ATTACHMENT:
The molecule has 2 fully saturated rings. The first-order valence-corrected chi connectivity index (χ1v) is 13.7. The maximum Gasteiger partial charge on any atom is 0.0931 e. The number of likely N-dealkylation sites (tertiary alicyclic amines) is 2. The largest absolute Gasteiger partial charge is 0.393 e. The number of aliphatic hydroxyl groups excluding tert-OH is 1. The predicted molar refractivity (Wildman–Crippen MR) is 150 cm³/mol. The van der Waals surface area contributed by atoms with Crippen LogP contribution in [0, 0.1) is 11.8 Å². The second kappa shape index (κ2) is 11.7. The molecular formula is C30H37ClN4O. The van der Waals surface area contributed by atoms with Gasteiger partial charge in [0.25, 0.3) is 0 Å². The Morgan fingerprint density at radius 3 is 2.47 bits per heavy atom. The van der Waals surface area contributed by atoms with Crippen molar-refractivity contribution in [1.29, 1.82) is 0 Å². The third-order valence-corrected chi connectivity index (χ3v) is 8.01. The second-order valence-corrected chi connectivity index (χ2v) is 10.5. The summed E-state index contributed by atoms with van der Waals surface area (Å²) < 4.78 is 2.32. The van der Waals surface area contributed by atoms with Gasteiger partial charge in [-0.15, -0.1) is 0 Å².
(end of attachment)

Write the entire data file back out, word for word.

The molecule has 2 fully saturated rings. The first-order valence-corrected chi connectivity index (χ1v) is 13.7. The maximum Gasteiger partial charge on any atom is 0.0931 e. The number of likely N-dealkylation sites (tertiary alicyclic amines) is 2. The largest absolute Gasteiger partial charge is 0.393 e. The number of aliphatic hydroxyl groups excluding tert-OH is 1. The predicted molar refractivity (Wildman–Crippen MR) is 150 cm³/mol. The van der Waals surface area contributed by atoms with Crippen LogP contribution in [0, 0.1) is 11.8 Å². The second kappa shape index (κ2) is 11.7. The molecular formula is C30H37ClN4O. The van der Waals surface area contributed by atoms with Gasteiger partial charge in [0.25, 0.3) is 0 Å². The Morgan fingerprint density at radius 3 is 2.47 bits per heavy atom. The van der Waals surface area contributed by atoms with Crippen molar-refractivity contribution in [1.29, 1.82) is 0 Å². The third-order valence-corrected chi connectivity index (χ3v) is 8.01. The second-order valence-corrected chi connectivity index (χ2v) is 10.5. The summed E-state index contributed by atoms with van der Waals surface area (Å²) < 4.78 is 2.32. The van der Waals surface area contributed by atoms with Gasteiger partial charge in [-0.15, -0.1) is 0 Å².